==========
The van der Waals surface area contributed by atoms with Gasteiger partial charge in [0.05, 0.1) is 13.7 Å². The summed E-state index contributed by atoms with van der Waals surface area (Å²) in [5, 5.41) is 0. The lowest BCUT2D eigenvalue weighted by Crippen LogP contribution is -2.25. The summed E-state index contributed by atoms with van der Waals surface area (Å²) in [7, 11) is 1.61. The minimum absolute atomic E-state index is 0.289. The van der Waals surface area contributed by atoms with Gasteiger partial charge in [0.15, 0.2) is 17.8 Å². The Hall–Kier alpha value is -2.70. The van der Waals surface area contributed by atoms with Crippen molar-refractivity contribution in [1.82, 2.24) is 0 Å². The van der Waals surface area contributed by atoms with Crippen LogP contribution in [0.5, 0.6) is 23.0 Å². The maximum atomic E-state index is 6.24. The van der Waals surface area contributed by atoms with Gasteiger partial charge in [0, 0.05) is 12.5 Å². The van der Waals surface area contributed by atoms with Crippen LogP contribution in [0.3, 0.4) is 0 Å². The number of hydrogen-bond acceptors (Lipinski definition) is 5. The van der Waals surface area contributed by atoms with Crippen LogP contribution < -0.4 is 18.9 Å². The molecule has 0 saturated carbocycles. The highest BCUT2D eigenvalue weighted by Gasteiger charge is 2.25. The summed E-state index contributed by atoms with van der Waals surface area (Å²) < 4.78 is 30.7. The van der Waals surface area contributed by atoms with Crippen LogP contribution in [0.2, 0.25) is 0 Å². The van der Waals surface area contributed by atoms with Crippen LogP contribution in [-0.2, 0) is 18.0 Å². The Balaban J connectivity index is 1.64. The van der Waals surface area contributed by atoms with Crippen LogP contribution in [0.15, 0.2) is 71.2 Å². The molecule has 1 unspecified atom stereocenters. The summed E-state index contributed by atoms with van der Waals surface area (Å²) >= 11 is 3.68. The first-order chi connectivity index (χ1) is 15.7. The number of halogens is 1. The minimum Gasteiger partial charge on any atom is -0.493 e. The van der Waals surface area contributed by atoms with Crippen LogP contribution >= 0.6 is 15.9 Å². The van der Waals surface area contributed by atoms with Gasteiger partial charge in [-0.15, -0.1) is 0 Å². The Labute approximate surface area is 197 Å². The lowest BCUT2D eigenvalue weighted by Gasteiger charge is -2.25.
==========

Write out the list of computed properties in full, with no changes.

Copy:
The van der Waals surface area contributed by atoms with Gasteiger partial charge in [0.05, 0.1) is 13.7 Å². The summed E-state index contributed by atoms with van der Waals surface area (Å²) in [5, 5.41) is 0. The lowest BCUT2D eigenvalue weighted by Crippen LogP contribution is -2.25. The summed E-state index contributed by atoms with van der Waals surface area (Å²) in [7, 11) is 1.61. The minimum absolute atomic E-state index is 0.289. The van der Waals surface area contributed by atoms with Gasteiger partial charge in [0.15, 0.2) is 17.8 Å². The Hall–Kier alpha value is -2.70. The van der Waals surface area contributed by atoms with Crippen molar-refractivity contribution in [1.82, 2.24) is 0 Å². The van der Waals surface area contributed by atoms with Crippen LogP contribution in [0.5, 0.6) is 23.0 Å². The maximum atomic E-state index is 6.24. The van der Waals surface area contributed by atoms with Gasteiger partial charge in [0, 0.05) is 12.5 Å². The van der Waals surface area contributed by atoms with Crippen LogP contribution in [0.3, 0.4) is 0 Å². The number of hydrogen-bond acceptors (Lipinski definition) is 5. The van der Waals surface area contributed by atoms with Crippen LogP contribution < -0.4 is 18.9 Å². The molecule has 0 saturated carbocycles. The highest BCUT2D eigenvalue weighted by Gasteiger charge is 2.25. The summed E-state index contributed by atoms with van der Waals surface area (Å²) < 4.78 is 30.7. The van der Waals surface area contributed by atoms with Crippen LogP contribution in [0.2, 0.25) is 0 Å². The van der Waals surface area contributed by atoms with Crippen LogP contribution in [-0.2, 0) is 18.0 Å². The Balaban J connectivity index is 1.64. The van der Waals surface area contributed by atoms with Crippen LogP contribution in [0.15, 0.2) is 71.2 Å². The molecule has 1 unspecified atom stereocenters. The summed E-state index contributed by atoms with van der Waals surface area (Å²) >= 11 is 3.68. The first-order chi connectivity index (χ1) is 15.7. The number of halogens is 1. The minimum Gasteiger partial charge on any atom is -0.493 e. The van der Waals surface area contributed by atoms with Crippen LogP contribution >= 0.6 is 15.9 Å². The van der Waals surface area contributed by atoms with Gasteiger partial charge in [-0.15, -0.1) is 0 Å². The Labute approximate surface area is 197 Å². The lowest BCUT2D eigenvalue weighted by Gasteiger charge is -2.25.